New York: Simon & Schuster, 1940. 153pp. Quarto [33 cm] gray cloth with the title stamped in blue on the front board and backstrip. Good. Crayon scribbles to rear board and endsheets and pastedowns. Lacks the uncommon jacket. Hinges going. A wonderful copy of the book that was published to accompany the movie, that is signed by thirteen people (including Walt Disney) that all worked at Walt Disney studios in the 1940s. All of the inscriptions are to Jodie [Ferguson] Brudge, who was a secretary at Disney Studios, and upon her leaving (to get married, raise family, etc.) she asked those that she worked with to inscribe her copy of Fantasia, and several did, and included some really lovely illustrations and many include warm and heartfelt inscriptions. (Offered by Ken Sanders Rare Books)
Verne, Jules. FROM THE EARTH TO THE MOON: PASSAGE DIRECT IN 97 HOURS AND 20 MINUTES. From the French of Jules Verne. Translated by J. K. Hoyt. Newark, N. J.: The Newark Printing and Publishing Company, 1869. Large octavo, pp. [1-3] 4-84, printed in double columns, inserted frontispiece, original green wrappers printed in black. $37500
First edition in English. Verne's third book, DE LA TERRE Á LA LUNE: TRAJET DIRECT EN 97 HEURES (1865), was first published in book form in English as FROM THE EARTH TO THE MOON: PASSAGE DIRECT IN 97 HOURS AND 20 MINUTES ... by the Newark Printing and Publishing Co. in the latter half of 1869 as a paperbound book following its publication in seventeen installments over a two-month period commencing June 10th in the NEWARK DAILY AND WEEKLY JOURNAL OF NEW JERSEY. This edition of FROM THE EARTH TO THE MOON was the second book by Verne to be published in English, preceded only by the D. Appleton and Company edition of FIVE WEEKS IN A BALLOON, published in New York 13 March 1869. Anatomy of Wonder (1995) 1-93 and (2004) II-1180. Taves and Michaluk V003. Myers 26 ("This will probably rank for all time as the most rare of all Verne editions!"). 30 mm chip from lower spine end and 15 mm chip from upper spine end, tiny chips from front corner tips, 10x10 mm v-chip from back wrapper at spine fold, several stains and some soiling to wrappers, a very good copy, internally clean and tight. A legendary rarity, the Library of Congress holding one of the several known copies, another found by us a few years ago and sold to a private buyer. This is the Larry Solomon copy which he acquired from J & S Graphics sometime in the 1970s. (Offered by John W. Knott, Jr., Bookseller)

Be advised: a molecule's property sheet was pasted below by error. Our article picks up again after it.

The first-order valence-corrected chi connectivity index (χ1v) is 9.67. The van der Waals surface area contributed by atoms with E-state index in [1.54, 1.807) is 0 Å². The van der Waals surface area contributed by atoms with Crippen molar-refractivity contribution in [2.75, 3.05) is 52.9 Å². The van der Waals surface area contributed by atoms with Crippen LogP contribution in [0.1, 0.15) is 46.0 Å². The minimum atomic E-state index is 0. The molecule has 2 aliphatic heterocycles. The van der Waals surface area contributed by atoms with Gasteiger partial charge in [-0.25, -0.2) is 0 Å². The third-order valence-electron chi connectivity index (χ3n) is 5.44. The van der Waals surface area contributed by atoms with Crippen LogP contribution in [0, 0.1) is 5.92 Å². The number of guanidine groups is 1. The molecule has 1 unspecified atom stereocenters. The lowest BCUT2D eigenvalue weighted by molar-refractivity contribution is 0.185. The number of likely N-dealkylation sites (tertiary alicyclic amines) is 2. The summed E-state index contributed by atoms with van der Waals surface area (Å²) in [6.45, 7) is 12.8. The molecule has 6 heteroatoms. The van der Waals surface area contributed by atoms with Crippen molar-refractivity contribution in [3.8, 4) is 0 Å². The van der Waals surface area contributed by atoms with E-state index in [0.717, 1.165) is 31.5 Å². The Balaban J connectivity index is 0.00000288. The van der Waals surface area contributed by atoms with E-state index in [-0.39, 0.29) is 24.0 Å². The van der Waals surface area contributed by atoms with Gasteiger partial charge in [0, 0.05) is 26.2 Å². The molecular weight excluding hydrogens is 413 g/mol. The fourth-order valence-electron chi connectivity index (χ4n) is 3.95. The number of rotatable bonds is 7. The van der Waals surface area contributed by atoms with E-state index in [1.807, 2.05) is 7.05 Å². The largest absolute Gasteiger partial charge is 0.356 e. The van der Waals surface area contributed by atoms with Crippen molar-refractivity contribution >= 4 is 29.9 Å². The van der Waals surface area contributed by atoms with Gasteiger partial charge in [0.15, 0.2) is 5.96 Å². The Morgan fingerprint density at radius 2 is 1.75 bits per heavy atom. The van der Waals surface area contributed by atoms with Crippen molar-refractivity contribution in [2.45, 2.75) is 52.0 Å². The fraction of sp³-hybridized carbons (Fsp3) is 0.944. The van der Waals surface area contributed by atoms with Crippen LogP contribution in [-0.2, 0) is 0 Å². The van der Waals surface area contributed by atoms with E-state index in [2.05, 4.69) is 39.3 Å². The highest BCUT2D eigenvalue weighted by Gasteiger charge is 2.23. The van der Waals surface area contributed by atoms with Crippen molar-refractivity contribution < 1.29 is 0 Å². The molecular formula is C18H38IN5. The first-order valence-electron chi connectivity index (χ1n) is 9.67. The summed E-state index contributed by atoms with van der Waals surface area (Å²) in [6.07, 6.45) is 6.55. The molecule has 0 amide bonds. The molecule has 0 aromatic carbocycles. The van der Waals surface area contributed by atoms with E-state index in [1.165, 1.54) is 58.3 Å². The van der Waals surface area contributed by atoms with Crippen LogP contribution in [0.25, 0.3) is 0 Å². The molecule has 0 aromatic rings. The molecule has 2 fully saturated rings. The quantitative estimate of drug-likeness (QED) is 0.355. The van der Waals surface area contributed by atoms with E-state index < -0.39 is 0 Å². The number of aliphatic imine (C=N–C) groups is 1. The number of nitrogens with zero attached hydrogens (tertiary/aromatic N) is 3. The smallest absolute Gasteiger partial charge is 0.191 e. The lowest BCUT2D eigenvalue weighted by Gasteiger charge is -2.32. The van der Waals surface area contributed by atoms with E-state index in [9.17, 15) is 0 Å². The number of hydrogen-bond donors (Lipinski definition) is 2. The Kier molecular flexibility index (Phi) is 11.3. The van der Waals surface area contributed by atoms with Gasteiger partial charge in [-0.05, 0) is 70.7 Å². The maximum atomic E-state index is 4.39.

Antoine de Saint-Exupery, Le Petit Prince
The rarest (and the only first) edition of the Prince. Number 119 of a scant war-time limited edition of only 260 copies printed in America from the author's original French manuscript. This, the 1943 American French language edition, is the only edition taken from the original French manuscripts (both holographic & typewritten) and as such the only editio princeps. One might (though Saint-Exupery certainly wouldn't) excuse Woods' bowdlerized translation of the original manuscript (e.g., rendering of "tippler" for what should have been translated as "drunkard," and substitution of "charming" for what should have rendered as "ravishing"), but not the grossly inaccurate translation of the author's French "ami" for the English "sheep:" "Il était une fois un petit prince qui ___ avait besoin d'un ami" ("Once upon a time there was a little prince who ___had need of a friend") into "Once upon a time there was a little prince who ___had need of a sheep." Consider as well the mysterious (though less egregious) translation of "hanneton" (a beetle) as a "giddy goose" falling on the papers of the Businessman and her description of baobab trees as "large as castles" whereas the original French is (& is purposefully intended to be) "grands comme des églises." Chip to head of darkened spine jacket (see image). Other than minor archival strengthening of jacket, no ownership marks, no paper burns, no inserts, no labels, no sophistications, no repairs, no additions, no alterations. Publisher's faded "119" limitation penned to jacket spine. (Offered by Old Florida Book Shop)